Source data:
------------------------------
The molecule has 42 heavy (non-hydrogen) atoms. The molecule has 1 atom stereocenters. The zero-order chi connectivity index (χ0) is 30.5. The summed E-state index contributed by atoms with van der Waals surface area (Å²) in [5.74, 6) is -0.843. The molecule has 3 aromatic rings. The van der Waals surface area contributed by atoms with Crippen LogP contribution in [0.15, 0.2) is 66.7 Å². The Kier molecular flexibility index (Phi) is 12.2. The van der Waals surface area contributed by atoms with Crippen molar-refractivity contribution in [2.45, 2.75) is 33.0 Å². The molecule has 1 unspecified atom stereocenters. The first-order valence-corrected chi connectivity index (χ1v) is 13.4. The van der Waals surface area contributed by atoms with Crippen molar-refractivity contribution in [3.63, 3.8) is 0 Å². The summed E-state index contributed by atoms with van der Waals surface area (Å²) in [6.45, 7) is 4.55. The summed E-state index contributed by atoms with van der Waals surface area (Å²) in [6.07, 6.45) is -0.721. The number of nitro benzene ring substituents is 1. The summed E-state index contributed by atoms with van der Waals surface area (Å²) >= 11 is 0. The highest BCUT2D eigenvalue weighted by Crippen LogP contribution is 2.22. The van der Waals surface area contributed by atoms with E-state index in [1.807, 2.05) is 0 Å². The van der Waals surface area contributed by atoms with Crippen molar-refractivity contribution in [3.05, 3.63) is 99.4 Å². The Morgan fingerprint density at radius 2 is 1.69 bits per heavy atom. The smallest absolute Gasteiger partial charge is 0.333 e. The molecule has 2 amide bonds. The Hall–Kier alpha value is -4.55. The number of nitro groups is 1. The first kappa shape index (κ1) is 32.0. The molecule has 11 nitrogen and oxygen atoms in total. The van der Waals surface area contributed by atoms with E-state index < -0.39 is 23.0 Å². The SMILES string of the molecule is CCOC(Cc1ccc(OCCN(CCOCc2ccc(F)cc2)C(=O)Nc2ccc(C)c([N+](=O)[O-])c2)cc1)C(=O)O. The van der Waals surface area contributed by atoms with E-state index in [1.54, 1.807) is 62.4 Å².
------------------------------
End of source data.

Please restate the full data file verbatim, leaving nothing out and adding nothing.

The molecule has 42 heavy (non-hydrogen) atoms. The molecule has 1 atom stereocenters. The zero-order chi connectivity index (χ0) is 30.5. The summed E-state index contributed by atoms with van der Waals surface area (Å²) in [5.74, 6) is -0.843. The molecule has 3 aromatic rings. The van der Waals surface area contributed by atoms with Crippen LogP contribution in [0.15, 0.2) is 66.7 Å². The Kier molecular flexibility index (Phi) is 12.2. The van der Waals surface area contributed by atoms with Crippen molar-refractivity contribution in [2.45, 2.75) is 33.0 Å². The molecule has 1 unspecified atom stereocenters. The first-order valence-corrected chi connectivity index (χ1v) is 13.4. The van der Waals surface area contributed by atoms with Crippen molar-refractivity contribution in [3.63, 3.8) is 0 Å². The summed E-state index contributed by atoms with van der Waals surface area (Å²) in [6.45, 7) is 4.55. The summed E-state index contributed by atoms with van der Waals surface area (Å²) in [6.07, 6.45) is -0.721. The number of nitro benzene ring substituents is 1. The summed E-state index contributed by atoms with van der Waals surface area (Å²) >= 11 is 0. The highest BCUT2D eigenvalue weighted by Crippen LogP contribution is 2.22. The van der Waals surface area contributed by atoms with E-state index in [1.807, 2.05) is 0 Å². The van der Waals surface area contributed by atoms with Crippen molar-refractivity contribution in [3.05, 3.63) is 99.4 Å². The Morgan fingerprint density at radius 2 is 1.69 bits per heavy atom. The smallest absolute Gasteiger partial charge is 0.333 e. The molecule has 2 amide bonds. The Hall–Kier alpha value is -4.55. The number of nitro groups is 1. The first kappa shape index (κ1) is 32.0. The molecule has 11 nitrogen and oxygen atoms in total. The van der Waals surface area contributed by atoms with E-state index < -0.39 is 23.0 Å². The SMILES string of the molecule is CCOC(Cc1ccc(OCCN(CCOCc2ccc(F)cc2)C(=O)Nc2ccc(C)c([N+](=O)[O-])c2)cc1)C(=O)O. The van der Waals surface area contributed by atoms with E-state index in [1.54, 1.807) is 62.4 Å².